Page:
But Harold I have seen many people who are doing really well with this broken link method. Heard about Brian Dean? He's a master in this. I just feel like if other people are doing so great with it then maybe I should think about it.
    I take what others do (or say they are doing) with a grain of salt. Brian Dean sells SEO and Marketing products and systems. I get his emails everyday. So of course he's going to praise whatever method he's promoting. Not saying his stuff doesn't work, but understand that he's in the business of selling it to you.

    I'm not telling you not to do it, I'm just giving you my opinion of it.

    More than anything it seems like an awful lot of time and energy for a low return. I guess if you have that kind of time to do nothing but build links then you'll work any and every method. I prefer to just write articles that other people want to link to or that come up well in searches and move on to other promotion methods. But understand, article marketing and blogging is not at the top of my list anymore. It doesn't attract customers, it attracts do it yourself'ers. That's not to say that links aren't important, but what kind of articles you write will determine if you are attracting paying customers, or just proving free information to people who will never hire you.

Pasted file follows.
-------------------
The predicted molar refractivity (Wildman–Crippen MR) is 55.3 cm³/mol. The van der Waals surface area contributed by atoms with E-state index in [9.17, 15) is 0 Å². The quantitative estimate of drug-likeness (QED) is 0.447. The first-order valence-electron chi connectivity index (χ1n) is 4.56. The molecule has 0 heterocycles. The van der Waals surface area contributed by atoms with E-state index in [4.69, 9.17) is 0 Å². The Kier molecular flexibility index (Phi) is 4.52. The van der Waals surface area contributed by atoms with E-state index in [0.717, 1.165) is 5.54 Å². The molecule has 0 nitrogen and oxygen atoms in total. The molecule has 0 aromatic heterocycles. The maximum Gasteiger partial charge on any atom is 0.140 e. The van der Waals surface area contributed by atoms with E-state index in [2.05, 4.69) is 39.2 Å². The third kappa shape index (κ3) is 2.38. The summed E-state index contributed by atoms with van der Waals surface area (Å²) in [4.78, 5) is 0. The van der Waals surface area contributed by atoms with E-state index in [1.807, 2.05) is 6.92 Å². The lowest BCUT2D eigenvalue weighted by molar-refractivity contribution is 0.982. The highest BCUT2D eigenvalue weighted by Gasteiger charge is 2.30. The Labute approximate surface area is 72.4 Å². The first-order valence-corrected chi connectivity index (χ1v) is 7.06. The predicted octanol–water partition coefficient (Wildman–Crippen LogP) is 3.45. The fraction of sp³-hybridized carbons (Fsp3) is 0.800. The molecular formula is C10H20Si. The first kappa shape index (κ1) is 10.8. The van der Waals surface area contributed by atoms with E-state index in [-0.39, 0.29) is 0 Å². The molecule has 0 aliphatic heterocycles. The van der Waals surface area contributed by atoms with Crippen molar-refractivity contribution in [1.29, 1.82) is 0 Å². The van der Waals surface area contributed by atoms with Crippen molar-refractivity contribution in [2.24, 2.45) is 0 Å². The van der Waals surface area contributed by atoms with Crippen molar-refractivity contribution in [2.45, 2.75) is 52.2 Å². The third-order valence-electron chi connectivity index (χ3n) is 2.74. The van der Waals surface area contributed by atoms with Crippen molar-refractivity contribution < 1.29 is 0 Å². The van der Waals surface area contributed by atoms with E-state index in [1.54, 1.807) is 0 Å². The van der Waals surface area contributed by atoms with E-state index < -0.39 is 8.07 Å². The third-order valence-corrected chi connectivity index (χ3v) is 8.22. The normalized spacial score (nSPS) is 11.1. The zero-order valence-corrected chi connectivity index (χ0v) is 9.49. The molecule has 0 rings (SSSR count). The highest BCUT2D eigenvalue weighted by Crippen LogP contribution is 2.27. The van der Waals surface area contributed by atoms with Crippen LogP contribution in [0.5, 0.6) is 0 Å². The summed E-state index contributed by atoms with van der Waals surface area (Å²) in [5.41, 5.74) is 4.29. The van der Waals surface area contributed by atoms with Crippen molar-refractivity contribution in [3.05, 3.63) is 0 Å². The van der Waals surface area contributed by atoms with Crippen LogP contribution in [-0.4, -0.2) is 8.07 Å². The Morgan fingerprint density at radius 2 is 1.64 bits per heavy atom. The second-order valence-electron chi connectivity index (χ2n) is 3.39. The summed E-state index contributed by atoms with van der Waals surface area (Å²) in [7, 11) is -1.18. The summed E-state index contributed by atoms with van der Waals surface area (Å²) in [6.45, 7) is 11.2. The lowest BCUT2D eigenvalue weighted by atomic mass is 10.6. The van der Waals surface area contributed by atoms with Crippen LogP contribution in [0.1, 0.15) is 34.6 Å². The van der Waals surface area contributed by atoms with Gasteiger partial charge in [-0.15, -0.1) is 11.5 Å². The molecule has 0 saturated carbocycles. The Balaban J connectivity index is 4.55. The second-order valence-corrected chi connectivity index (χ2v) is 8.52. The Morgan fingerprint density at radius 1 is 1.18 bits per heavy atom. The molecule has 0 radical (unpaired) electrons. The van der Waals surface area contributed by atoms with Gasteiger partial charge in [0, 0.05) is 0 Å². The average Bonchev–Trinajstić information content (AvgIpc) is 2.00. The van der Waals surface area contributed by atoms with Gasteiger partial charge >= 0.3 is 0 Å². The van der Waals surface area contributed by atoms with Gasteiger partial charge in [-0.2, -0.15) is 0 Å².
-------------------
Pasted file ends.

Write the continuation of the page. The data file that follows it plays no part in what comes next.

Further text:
It also depends on what your goals are. I'm selling services so I'm going to use many methods to promote myself. There are some I'd rather spend more time on than others because of the quality of the return of my time or money investment. This isn't one of them. When I compare my time vs. the return... between this method and advertising. I'd rather just advertise.

    If your goals are different...like say trying to build traffic on a blog with ads, then SEO and link building is a huge part of getting your website frequented.

    This is just my opinion based on what's right for me. But I think my feedback about how I view solicitation emails is really important to understand what you're up against.

    If there is any gain to this method, it's that you are creating fresh, quality, related content for your site. Whether or not anyone agrees to link back to it, that's still a good thing.
    Last edited by Harold Mansfield; 10-03-2014 at 12:50 PM.

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    I agree with Harold on this. I wouldn't say you shouldn't do this. Some people will, no doubt, add your link and you'll have another link pointing at your site. That doesn't automatically mean it will help your site. It probably will to some degree, but I can also think of scenarios where done poorly it could hurt your site.

    Quote Originally Posted by Alvin
    I feel if someone has done me a favour (regardless of how small/big it is) then I should return it.